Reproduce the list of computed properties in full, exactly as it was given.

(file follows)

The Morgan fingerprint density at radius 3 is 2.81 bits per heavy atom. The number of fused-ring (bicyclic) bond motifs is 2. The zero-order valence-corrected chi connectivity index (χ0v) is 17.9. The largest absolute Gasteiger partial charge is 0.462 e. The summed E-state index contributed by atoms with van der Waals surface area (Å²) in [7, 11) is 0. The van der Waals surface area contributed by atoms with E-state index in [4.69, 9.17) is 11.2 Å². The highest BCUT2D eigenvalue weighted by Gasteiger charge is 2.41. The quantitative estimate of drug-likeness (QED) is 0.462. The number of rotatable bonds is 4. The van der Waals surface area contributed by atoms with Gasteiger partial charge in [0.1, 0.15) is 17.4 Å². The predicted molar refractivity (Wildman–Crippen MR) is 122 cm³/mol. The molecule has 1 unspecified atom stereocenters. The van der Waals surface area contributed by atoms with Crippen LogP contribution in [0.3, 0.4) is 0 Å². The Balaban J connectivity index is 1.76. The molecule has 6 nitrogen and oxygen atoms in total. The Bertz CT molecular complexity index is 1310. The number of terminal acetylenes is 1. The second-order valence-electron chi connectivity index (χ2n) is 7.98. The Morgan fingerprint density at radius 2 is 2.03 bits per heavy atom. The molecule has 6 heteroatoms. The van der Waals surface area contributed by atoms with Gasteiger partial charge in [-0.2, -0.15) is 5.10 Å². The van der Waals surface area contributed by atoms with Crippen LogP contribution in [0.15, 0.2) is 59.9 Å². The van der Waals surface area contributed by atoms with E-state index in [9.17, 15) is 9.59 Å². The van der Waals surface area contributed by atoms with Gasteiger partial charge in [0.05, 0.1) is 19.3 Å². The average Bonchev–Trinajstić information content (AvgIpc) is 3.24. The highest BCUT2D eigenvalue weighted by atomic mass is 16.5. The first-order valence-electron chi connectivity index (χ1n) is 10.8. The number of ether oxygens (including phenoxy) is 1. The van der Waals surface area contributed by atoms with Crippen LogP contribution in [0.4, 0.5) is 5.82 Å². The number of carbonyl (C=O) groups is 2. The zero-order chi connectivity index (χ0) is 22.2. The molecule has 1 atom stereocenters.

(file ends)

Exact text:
The Morgan fingerprint density at radius 3 is 2.81 bits per heavy atom. The number of fused-ring (bicyclic) bond motifs is 2. The zero-order valence-corrected chi connectivity index (χ0v) is 17.9. The largest absolute Gasteiger partial charge is 0.462 e. The summed E-state index contributed by atoms with van der Waals surface area (Å²) in [7, 11) is 0. The van der Waals surface area contributed by atoms with E-state index in [4.69, 9.17) is 11.2 Å². The highest BCUT2D eigenvalue weighted by Gasteiger charge is 2.41. The quantitative estimate of drug-likeness (QED) is 0.462. The number of rotatable bonds is 4. The van der Waals surface area contributed by atoms with Gasteiger partial charge in [0.1, 0.15) is 17.4 Å². The predicted molar refractivity (Wildman–Crippen MR) is 122 cm³/mol. The molecule has 1 unspecified atom stereocenters. The van der Waals surface area contributed by atoms with Crippen LogP contribution in [0.3, 0.4) is 0 Å². The Balaban J connectivity index is 1.76. The molecule has 6 nitrogen and oxygen atoms in total. The Bertz CT molecular complexity index is 1310. The number of terminal acetylenes is 1. The second-order valence-electron chi connectivity index (χ2n) is 7.98. The Morgan fingerprint density at radius 2 is 2.03 bits per heavy atom. The molecule has 6 heteroatoms. The van der Waals surface area contributed by atoms with Gasteiger partial charge in [-0.2, -0.15) is 5.10 Å². The van der Waals surface area contributed by atoms with Crippen LogP contribution in [0.15, 0.2) is 59.9 Å². The van der Waals surface area contributed by atoms with E-state index in [9.17, 15) is 9.59 Å². The van der Waals surface area contributed by atoms with Gasteiger partial charge in [0.05, 0.1) is 19.3 Å². The average Bonchev–Trinajstić information content (AvgIpc) is 3.24. The highest BCUT2D eigenvalue weighted by atomic mass is 16.5. The first-order valence-electron chi connectivity index (χ1n) is 10.8. The number of ether oxygens (including phenoxy) is 1. The van der Waals surface area contributed by atoms with Crippen LogP contribution in [0.4, 0.5) is 5.82 Å². The number of carbonyl (C=O) groups is 2. The zero-order chi connectivity index (χ0) is 22.2. The molecule has 1 atom stereocenters.